Dermoid Cyst Workup

Updated: Mar 13, 2018
  • Author: Robert A Schwartz, MD, MPH; Chief Editor: Dirk M Elston, MD  more...
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Workup

Imaging Studies

Radiography, CT scanning, and MRI are helpful in making the correct differential diagnosis of dermoid cysts. MRI is particularly helpful in diagnosing intracranial or intramedullary dermoid cysts and in assessing the dissemination of fatty masses or droplets. MRI is helpful in planning surgical procedures and in assessing therapeutic success. Three-dimensional reconstructed assessment of a nasal dermoid cyst also may be of value, especially when focusing on the intracranial connection. [23]

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Histologic Findings

Dermoid cysts are a result of the sequestration of the skin along the lines of embryonic closure. If connected with the ovary, dermoid cysts are true teratomas.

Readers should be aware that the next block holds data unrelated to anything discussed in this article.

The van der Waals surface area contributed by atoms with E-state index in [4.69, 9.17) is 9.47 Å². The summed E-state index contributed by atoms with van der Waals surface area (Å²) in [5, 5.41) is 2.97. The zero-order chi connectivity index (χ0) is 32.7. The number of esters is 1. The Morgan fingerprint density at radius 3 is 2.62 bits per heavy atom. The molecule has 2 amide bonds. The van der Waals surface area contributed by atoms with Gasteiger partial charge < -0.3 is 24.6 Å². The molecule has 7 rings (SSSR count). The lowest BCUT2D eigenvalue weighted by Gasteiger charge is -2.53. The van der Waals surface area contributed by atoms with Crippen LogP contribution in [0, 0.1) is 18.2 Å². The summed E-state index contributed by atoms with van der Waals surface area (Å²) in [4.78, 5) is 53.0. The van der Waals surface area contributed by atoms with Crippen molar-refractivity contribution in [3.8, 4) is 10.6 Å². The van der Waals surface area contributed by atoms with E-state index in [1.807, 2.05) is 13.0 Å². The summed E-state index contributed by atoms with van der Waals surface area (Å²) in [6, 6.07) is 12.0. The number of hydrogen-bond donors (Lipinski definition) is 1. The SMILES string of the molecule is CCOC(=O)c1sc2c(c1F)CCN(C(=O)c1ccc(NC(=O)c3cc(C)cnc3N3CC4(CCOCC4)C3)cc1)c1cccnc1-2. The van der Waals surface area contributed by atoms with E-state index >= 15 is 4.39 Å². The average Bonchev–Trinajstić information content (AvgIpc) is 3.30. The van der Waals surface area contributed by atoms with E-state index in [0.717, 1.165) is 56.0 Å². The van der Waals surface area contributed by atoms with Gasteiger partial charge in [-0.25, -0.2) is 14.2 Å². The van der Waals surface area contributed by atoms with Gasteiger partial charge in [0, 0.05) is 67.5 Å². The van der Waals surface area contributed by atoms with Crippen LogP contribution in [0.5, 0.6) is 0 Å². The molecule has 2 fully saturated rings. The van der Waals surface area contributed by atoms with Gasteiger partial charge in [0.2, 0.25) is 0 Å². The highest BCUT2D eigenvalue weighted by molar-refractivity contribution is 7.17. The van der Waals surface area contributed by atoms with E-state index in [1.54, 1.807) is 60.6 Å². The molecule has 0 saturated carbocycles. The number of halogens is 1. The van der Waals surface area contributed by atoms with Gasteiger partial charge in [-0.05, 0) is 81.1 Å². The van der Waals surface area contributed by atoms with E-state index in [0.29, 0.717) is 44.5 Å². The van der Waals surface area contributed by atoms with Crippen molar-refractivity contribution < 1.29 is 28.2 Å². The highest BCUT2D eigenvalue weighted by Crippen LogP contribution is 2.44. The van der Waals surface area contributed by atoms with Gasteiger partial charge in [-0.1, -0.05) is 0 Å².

In contrast to epidermal inclusion cysts, dermoid cysts in the skin are lined by an epidermis that possesses various epidermal appendages. As a rule, these appendages are fully mature. Hair follicles containing hairs that project into the lumen of the cyst are often present. The dermis of dermoid cysts usually contains sebaceous glands, eccrine glands, and, in many patients, apocrine glands. Occasionally, the lining epithelium may proliferate as papillary boundaries extend externally or inward toward the lumen of the cyst. This proliferation may have some superficial resemblance to epidermal carcinomatous proliferation, and the growth may be misclassified as a cancer.

Dermoid cysts in the ovary (cystic teratomas) or those disseminated intra-abdominally may contain other structures such as nails, hairs, or cartilage and bone fragments. These cysts have cell walls that are almost identical to those of the skin, and they may contain multiple adnexal skin structures such as hair follicles, sweat glands, and occasionally, hair, teeth, or nerves.

A congenital dermoid together with a bronchogenic cyst of the tongue is extremely rare but has been described in a few patients. [39]

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